Why did this happen? Puchner, a Harvard English professor, has an ear for subtle questions, coiled into cryptic phrases, and enigmatically agential propositions. “Writing needed to cut its ties with the world of objects and meaning,” he remarks of the Greek alphabet. “Like an organism seeking to replicate itself,” he writes of Chinese printing, “the Diamond Sutra was spawning versions of itself.” Every chapter of this book presents insightful facts and telling details, from the opening set-piece of a “battle of the books” in outer space between an American Genesis and a Soviet Marxism to informative encapsulations of the courtly romance The Tale of Genji as an elegant geometry of paper screens and subtle gestures, and Arabian Nights as an allegory of a sensuously variegated market.
Nonetheless The Written World is circumscribed, and ultimately superficial. Stranded between airport-friendly affability and the intellectual restrictions of contemporary academia Puchner, or his editor, sacrifices urgency and depth to the mildly diverting, on the altar of the existentially unproblematic. It is a truism to state, repeatedly, that humanity is occupied by myths and stories; the problem is what myths occupy us now, and how are they indenturing our thoughts? Writing ex cathedra from within the world progressive system, Puchner is not at liberty to say. But he seems conscious something’s missing.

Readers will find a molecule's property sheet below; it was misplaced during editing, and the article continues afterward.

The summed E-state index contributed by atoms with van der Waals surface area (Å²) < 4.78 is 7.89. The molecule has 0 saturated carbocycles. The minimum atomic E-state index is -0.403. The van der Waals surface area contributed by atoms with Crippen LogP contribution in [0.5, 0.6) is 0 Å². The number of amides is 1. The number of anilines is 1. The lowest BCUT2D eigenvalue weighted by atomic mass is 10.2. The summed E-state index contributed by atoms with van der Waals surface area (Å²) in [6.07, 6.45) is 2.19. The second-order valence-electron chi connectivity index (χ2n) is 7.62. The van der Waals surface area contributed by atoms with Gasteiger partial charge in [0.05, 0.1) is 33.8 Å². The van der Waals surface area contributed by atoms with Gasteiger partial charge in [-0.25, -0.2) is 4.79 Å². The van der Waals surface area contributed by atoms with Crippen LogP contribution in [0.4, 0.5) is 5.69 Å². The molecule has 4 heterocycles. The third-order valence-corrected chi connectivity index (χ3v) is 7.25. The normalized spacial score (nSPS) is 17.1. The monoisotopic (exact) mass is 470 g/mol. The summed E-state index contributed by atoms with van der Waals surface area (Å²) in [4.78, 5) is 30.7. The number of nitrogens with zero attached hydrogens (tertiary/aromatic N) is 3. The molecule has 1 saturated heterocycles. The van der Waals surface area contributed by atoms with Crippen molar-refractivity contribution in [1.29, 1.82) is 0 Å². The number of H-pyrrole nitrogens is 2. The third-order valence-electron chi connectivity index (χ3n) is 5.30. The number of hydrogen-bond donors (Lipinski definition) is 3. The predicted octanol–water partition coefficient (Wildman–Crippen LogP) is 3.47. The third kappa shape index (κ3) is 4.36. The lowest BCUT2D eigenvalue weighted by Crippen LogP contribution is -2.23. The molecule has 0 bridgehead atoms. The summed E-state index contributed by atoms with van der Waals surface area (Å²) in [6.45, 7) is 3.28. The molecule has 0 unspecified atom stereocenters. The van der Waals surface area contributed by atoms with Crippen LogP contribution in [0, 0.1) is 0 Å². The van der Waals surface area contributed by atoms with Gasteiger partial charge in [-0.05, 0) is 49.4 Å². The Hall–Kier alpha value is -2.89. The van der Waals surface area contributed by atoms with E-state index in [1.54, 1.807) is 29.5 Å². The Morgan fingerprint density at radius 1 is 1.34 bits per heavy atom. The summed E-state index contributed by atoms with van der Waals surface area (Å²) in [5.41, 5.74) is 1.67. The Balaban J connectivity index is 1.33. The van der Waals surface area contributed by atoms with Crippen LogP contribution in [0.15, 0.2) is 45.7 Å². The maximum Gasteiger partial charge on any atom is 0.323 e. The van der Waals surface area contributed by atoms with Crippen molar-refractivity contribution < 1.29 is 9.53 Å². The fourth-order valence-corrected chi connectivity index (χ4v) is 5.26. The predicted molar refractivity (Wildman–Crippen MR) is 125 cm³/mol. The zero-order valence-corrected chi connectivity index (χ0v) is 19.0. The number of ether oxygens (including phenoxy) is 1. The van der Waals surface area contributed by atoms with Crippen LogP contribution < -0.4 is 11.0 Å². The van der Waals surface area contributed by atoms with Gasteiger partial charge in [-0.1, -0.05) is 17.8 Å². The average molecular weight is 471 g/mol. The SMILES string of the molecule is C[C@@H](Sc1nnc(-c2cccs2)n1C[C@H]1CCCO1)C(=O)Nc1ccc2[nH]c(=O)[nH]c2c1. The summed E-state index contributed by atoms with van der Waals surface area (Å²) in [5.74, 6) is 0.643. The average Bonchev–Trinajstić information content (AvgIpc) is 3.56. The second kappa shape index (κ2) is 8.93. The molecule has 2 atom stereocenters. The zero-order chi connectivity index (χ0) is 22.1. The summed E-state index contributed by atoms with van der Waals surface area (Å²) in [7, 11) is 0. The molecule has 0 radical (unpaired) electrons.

“I sometimes think about my own profession, the study of literature, as an offshoot of these official interpreters, although our authority is much weakened,” Puchner writes of his rabbinical and priestly predecessors. But is the power of scribal authority, in its vicarious remediation, and derivative abstraction, not precisely weakness? As Walter Ong observed, ancient man acquired knowledge through experience, not study; today, the educational agenda, with its safe spaces and trigger warnings, appears intent upon experience’s obliteration. It’s somehow unsurprising to discover that Harvard’s Annenberg Hall is the model of the Great Hall at Hogwarts, given the similitude of influence exercised by these theurgic institutions over the captive imagination of the world.